With our faculty hiring cycle for the upcoming academic year now complete, I am encouraged by the fact that more than half of our new tenure-track faculty come from groups that are underrepresented at Bucknell (nine of 18 in the College of Arts & Sciences, and four of six in the College of Engineering). I was also able to share with the trustees similar signs of progress within the makeup of our student body. Since the conclusion of the Board meeting, we've nearly completed the enrollment cycle, allowing us to gain a more comprehensive view of the Class of 2019. I am pleased to share with you that, as of Tuesday, students of color (exclusive of international students) account for nearly 23 percent of the incoming class, a 55-percent increase from last year, making our new class the most diverse in Bucknell's 169-year history. As I've stated in the past, our efforts and successes in these areas are just exemplars of the true progress we can make through highly intentional, dedicated work. At the Board's direction, the University will continue to identify and dedicate additional resources toward our aspirations of fulfilling the objectives identified in the Diversity Plan.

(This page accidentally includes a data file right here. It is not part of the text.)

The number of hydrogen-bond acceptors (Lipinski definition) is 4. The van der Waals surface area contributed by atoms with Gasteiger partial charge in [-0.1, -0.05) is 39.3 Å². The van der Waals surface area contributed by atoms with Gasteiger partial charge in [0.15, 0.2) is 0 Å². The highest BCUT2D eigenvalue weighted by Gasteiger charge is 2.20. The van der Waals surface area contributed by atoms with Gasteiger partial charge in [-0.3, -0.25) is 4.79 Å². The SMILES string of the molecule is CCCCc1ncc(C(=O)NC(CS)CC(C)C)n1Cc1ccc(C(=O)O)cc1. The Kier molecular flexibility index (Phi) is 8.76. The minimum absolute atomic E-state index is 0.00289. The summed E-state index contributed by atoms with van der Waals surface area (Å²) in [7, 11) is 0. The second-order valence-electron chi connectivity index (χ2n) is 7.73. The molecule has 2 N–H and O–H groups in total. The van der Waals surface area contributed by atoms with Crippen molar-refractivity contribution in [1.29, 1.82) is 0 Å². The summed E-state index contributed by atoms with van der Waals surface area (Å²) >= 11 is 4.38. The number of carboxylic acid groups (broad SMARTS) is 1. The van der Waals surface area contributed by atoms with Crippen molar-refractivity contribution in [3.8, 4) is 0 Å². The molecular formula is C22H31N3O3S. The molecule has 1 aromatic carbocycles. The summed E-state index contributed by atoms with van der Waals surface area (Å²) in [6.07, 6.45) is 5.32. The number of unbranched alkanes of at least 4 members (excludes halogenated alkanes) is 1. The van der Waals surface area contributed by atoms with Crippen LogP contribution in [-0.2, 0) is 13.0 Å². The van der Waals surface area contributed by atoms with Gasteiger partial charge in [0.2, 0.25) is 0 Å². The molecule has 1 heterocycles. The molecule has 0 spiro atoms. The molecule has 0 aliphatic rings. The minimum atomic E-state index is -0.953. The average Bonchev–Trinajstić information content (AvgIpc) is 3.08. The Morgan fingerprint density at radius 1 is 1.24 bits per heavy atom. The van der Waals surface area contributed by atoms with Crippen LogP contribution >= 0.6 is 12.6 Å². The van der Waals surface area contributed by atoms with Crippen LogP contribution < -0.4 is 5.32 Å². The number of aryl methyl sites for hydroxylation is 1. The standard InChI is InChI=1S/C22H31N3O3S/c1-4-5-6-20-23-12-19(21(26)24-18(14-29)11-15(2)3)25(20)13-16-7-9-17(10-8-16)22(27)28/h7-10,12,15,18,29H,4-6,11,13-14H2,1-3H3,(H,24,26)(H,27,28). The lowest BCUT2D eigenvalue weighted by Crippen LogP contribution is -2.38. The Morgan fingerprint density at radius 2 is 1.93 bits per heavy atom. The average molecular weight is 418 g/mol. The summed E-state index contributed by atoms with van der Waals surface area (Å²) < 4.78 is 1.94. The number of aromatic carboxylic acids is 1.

As you may recall, the Board in 2014 authorized the University to incur up to $50 million in new indebtedness. Given the current environment of historically low interest rates, the Board approved the incurrence of an additional $50 million in debt, for a total of $100 million, all of which will be reserved for capital projects. In January, $25 million of this amount was drawn down to help with the construction costs of the south residence complex (which will open this summer, in time for the start of the 2015-16 academic year). The Board has not approved the specific purposes for which the remaining funds are to be used. It has, however, discussed possible allocations of these resources. One likely use is to provide matching funds to help spur development gifts for new construction. That includes Academic East, a facility that will house new classrooms, faculty offices, labs and hearth space, primarily for Engineering and other departments that intersect with areas of human health and well-being. The Board also discussed a new facility for Management, much-needed renovations and/or additions to the Art Barn and Christy Mathewson-Memorial Stadium, and the construction of additional student housing.  As I've discussed with the newly formed Humanities Council, I also presented to the Board the concept of converting an existing facility into an interdisciplinary Humanities Center. Many of these projects will depend on a combination of University resources (e.g., debt) and significant donor support. Final approval on any of these specific projects will be subject to the normal case-by-case review by the Board.